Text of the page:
In 1972, the British progressive rock group Argent released a single called “Hold Your Head Up.” If you look up the lyrics, that line is basically the entire song, repeated over and over. (For trivia buffs, Argent was founded by Rod Argent, who was with The Zombies before that.) I thought of this song not because I was having a moment of nostalgia for the 1970s, but because I just read an article from The Atlantic titled “What Texting Does to the Spine.”
Please, Don’t Text and…Well, Anything
Author Olga Khazan begins her piece this way: “Sixty pounds is roughly the weight of four adult-sized bowling balls.” She then explains how that weight is roughly what you exert on your neck when you tilt your head down to read and text on your smartphone. According to Nielsen, she says, Americans spend about an hour a day staring down at their phones. The stress this creates, cautions a physician she quotes, “may lead to early wear, tear, degeneration, and possible surgeries.”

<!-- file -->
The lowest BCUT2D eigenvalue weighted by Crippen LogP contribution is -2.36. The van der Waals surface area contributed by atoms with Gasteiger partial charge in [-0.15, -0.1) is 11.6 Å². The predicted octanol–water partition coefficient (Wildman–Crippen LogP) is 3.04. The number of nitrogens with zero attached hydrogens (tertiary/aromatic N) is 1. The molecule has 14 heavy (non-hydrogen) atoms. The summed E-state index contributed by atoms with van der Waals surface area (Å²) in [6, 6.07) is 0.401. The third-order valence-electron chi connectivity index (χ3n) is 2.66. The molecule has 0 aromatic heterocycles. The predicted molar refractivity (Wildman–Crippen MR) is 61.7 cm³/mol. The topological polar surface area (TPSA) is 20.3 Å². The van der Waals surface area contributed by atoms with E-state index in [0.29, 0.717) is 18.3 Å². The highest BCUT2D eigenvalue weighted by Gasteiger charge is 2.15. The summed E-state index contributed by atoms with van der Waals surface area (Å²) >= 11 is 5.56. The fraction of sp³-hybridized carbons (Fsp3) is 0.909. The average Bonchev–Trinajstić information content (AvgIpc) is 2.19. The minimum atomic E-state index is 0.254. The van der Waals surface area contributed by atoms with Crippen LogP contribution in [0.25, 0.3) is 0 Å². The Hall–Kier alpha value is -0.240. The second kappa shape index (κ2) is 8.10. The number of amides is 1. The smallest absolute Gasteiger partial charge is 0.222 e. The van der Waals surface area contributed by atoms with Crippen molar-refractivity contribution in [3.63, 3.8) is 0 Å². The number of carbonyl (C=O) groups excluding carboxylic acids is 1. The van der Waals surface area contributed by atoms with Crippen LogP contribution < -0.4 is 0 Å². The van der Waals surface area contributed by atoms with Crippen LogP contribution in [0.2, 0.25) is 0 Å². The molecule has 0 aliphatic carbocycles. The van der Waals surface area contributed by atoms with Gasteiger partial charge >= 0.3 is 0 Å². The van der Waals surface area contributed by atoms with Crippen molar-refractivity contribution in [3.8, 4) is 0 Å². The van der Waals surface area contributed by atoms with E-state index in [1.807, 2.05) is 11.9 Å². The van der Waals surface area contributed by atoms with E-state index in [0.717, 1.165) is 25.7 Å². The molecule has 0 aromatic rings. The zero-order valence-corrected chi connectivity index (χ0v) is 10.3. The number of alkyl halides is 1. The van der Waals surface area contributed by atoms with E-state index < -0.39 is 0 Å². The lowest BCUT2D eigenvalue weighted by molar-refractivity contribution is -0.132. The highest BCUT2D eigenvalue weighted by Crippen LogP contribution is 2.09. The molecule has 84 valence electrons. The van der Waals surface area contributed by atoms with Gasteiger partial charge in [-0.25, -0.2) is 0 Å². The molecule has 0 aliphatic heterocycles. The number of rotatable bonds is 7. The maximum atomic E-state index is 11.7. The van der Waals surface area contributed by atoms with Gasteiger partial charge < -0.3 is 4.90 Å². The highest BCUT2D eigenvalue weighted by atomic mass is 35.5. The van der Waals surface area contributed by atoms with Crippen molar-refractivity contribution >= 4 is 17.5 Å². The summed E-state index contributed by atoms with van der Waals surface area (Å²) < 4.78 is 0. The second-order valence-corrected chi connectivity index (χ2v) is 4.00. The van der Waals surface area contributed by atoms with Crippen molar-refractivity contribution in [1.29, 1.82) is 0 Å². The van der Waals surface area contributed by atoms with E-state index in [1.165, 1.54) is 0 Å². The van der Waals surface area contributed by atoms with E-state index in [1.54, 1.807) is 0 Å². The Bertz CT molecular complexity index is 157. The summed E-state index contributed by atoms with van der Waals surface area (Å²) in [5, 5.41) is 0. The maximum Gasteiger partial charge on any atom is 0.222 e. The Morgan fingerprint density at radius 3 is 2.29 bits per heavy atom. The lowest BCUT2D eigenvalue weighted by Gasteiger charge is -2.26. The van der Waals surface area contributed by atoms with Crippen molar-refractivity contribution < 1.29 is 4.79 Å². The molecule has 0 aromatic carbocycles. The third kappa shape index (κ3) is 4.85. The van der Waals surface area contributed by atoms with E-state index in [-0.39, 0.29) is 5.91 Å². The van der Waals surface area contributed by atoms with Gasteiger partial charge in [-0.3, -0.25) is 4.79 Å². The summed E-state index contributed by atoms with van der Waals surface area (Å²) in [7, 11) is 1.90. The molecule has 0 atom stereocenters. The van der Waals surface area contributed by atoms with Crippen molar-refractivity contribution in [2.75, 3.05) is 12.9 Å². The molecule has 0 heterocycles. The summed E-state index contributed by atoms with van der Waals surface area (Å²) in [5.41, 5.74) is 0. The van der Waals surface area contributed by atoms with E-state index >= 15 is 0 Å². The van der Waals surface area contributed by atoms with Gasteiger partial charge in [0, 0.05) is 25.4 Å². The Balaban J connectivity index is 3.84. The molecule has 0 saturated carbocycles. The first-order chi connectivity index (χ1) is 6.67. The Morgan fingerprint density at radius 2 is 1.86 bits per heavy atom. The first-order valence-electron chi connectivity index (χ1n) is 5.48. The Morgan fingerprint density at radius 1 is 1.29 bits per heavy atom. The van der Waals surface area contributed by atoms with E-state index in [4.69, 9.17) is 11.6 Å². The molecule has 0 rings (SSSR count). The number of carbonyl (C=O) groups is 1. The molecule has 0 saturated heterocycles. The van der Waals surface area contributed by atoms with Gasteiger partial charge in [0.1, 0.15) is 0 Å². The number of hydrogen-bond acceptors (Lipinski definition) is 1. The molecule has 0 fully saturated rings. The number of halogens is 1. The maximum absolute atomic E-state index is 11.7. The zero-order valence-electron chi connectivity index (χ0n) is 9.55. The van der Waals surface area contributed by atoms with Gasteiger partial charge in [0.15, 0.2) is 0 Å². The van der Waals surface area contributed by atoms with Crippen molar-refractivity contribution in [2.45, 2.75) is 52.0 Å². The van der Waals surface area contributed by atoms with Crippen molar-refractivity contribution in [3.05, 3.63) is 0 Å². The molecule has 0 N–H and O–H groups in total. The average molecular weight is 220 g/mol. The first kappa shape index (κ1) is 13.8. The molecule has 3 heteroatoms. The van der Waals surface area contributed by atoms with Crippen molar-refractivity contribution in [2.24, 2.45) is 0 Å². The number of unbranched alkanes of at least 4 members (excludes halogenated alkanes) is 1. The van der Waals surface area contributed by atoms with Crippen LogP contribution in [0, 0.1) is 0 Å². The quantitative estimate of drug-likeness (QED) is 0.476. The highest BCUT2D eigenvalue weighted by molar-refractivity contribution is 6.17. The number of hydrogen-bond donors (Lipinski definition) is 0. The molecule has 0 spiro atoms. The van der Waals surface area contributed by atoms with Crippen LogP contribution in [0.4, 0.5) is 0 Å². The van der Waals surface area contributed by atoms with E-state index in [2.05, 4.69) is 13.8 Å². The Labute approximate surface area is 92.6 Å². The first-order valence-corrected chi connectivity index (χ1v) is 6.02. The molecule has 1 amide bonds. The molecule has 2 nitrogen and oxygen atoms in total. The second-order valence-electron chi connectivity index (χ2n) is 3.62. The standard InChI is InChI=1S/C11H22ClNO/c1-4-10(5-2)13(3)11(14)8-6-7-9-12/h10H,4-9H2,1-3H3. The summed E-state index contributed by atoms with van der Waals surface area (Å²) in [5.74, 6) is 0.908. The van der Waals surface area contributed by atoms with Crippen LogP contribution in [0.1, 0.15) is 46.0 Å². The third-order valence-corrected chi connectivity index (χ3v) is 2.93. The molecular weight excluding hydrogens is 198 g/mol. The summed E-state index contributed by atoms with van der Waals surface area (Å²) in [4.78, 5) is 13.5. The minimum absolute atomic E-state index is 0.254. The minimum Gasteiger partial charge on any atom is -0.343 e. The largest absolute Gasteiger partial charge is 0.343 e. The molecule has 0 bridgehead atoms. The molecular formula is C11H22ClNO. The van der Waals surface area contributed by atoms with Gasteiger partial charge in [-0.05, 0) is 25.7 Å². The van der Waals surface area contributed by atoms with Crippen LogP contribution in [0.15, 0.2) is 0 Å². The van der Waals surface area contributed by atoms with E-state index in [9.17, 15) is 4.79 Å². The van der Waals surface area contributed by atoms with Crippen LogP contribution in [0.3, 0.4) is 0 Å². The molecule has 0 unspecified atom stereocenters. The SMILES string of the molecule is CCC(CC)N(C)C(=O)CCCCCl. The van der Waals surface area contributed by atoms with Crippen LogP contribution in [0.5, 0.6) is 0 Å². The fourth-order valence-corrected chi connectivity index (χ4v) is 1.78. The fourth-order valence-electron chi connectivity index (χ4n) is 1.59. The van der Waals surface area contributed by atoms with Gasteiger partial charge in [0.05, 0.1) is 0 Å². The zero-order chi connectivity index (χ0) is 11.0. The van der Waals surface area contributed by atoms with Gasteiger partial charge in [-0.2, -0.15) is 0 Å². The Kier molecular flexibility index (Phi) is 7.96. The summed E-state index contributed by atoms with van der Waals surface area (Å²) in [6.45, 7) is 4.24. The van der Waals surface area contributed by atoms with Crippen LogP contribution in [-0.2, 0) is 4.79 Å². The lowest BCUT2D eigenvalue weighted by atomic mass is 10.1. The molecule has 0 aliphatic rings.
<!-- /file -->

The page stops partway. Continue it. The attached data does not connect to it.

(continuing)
Khazan also comments that doctors have been complaining about cases of “text neck” for years. But, as she wryly observes, “it’s certainly eyebrow-raising to learn that looking at Twitter in the supermarket checkout line is the equivalent of giving an aardvark a piggy-back ride.”
The only way to relieve this stress is to hold your head up. This means we will have to change our habits, holding our phones high as well, straight out in front of us. This would probably reduce the incidence of walking into walls or telephone poles while texting but it also means we would be more likely to step unwittingly into open utility access portals (formerly known as manholes), thus disappearing instantly from the face of the earth. What’s more, texters would suddenly all become adjunct members of the Ministry of Silly Walks. That would be a good thing, mind you, since the more amusements we have in life, the happier we become. Of course it also means those who attempt to text and walk at the same time (something I never do since walking on its own is enough of a challenge for me) would have to wear the same headgear as John Cleese did in the Monty Python sketch. But, hey, better a bowler than four bowling balls or an aardvark any day, I say.
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